When Damon Hill crossed the finish line to win the 1996 Japanese Grand Prix he secured a unique piece of history for his family – the first father and son to have both won the Formula 1 World Championship. Graham Hill was the charismatic 1962 and 1968 champion and following in those footsteps was always going to be a daunting prospect for the reserved younger Hill. That said, and despite a late start to his motor racing career, Damon Hill successfully established himself at the top of the sport – culminating in that emotional day at Suzuka.
Childhood and early career
Being Graham Hill’s son was no guarantee of an easy passage within motor racing and that career path seemed unlikely for the young Damon Hill. 15 years old when his father was killed in a light plane accident while returning from testing, that tragedy and subsequent insurance claims cost the family dearly.
Damon Hill initially worked as a motorcycle courier and early competition steps were taken on two wheels, already sporting the same London Rowing Club colours that had adorned his father’s helmet. His first taste of car racing came in 1983 with a course at the famous Winfield Racing School and he switched to British Formula Ford 1600 two years later. Driving a Van Diemen RF85 for Manadient Racing, he managed the inevitable public scrutiny and hype with a calmness that would later characterise his demeanor as Britain’s leading Formula 1 driver. A race winner by the end of the season, Hill finished third in that year’s Esso and fifth in the RAC standings before coming third in the end-of-season Festival at Brands Hatch.
Formula 3 race winner with Cellnet
He signed for the crack West Surrey Racing Formula 3 team in 1986 but team-mate to be Bertrand Fabi was killed while testing at Goodwood before the season. WSR withdrew from the British championship following Fabi’s death so Hill raced Murray Taylor’s Ralt RT30-Volkswagen instead. It was May before he finished in the points but Hill improved thereafter – finishing second at Snetterton and ninth in the final standings.
Hill landed a fully-funded Cellnet drive for the 1987 season and showed progress in the Intersport-run Ralt RT31-Toyota. On pole position for round two at Brands Hatch, his form noticeably improved once the talented Martin Donnelly joined the team from mid-season. Hill scored breakthrough victories on the championship’s overseas excursions to Zandvoort and Spa-Francorchamps and was a competitive fifth overall.
That earned another season with the team in the 1988 British F3 Championship with Donnelly his team-mate once more. The Irishman missed the last six races of the season to race in Formula 3000 and Hill had usurped the Irishman for third in the standings by the end of the campaign. Another two F3 wins that year included beating Gary Brabham in the British GP support race although more had been expected from his third season in the category. He also started the last two F3000 races of the year – his GA Motorsport Lola T88/50-Cosworth finishing eighth at Dijon-Prenois.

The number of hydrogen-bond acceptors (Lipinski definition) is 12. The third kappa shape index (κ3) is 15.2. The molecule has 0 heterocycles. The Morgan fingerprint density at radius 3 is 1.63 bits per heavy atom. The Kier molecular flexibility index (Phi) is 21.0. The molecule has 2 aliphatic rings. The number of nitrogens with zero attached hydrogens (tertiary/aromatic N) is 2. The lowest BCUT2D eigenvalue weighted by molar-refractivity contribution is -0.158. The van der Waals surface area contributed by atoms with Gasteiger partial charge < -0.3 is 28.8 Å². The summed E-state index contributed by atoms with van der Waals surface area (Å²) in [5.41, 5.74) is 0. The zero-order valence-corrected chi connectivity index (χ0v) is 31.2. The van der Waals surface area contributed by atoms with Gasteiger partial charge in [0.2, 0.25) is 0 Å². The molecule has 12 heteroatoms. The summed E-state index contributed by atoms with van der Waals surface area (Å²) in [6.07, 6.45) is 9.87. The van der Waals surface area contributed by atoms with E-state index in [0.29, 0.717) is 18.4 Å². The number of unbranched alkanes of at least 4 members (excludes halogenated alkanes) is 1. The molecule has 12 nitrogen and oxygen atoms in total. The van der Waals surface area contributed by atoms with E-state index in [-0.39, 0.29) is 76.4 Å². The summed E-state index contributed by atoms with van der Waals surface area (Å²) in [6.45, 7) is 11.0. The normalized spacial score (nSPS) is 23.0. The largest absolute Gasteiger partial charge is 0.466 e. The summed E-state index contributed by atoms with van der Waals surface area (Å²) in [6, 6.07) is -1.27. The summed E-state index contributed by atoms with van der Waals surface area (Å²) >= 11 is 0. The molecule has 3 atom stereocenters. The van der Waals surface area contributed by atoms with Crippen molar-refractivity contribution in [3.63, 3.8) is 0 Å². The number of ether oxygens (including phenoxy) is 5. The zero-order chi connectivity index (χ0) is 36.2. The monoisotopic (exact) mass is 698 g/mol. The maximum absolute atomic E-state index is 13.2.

Formula 3000 revelation and Williams F1 test driver
Without a single-seater opportunity at the start of 1989, he drove a Richard Lloyd Racing Porsche 962GTi at Le Mans, retiring on his only appearance in the famous 24-hour race. When his next FIA F3000 chance arose a month later, it was replacing Ukyo Katayama behind the wheel of the solitary but uncompetitive Footwork MC041-Mugen. Qualifying for each race entered was success in itself but 14th was Hill’s best finish in six outings.
Already in his 30th year, Hill joined Middlebridge Racing for the 1990 FIA F3000 Championship and proved to be a revelation. He qualified the team’s Lola T90/50-Cosworth on pole position for successive races at Monza, Enna-Pergusa and Hockenheim only for poor reliability to deny his victory chances. He would have won at Brands Hatch but for a pitstop and second that day was his only meaningful finish of the season.
Bolstered by displays of race-winning pace, Hill moved to Eddie Jordan’s Barclay cigarettes-backed outfit and signed as Williams test driver in 1991. Unfortunately his F3000 campaign was handicapped by his Lola T91/50-Cosworth being no match for the rival Reynard teams. A couple of fourth place finishes were achieved before he switched to a Reynard 91D-Cosworth for the season finale at Nogaro which he finished in third position. That cemented seventh overall in Hill’s third and final F3000 season.
Formula 1 with Brabham and Williams
Hill continued as Williams test driver in 1992, racking up the miles as team leader Nigel Mansell marched towards that year’s world title. Alongside those duties, he joined Brabham at the Spanish GP but the team was in terminal decline and its Judd-powered BT60B was not fit for purpose. Hill qualified for just two of his eight GPs in the car – finishing 16th on debut at Silverstone and 11th on the day that Nigel Mansell was crowned world champion in Hungary. The Hungarian GP proved to be Brabham’s last appearance before the once great team folded.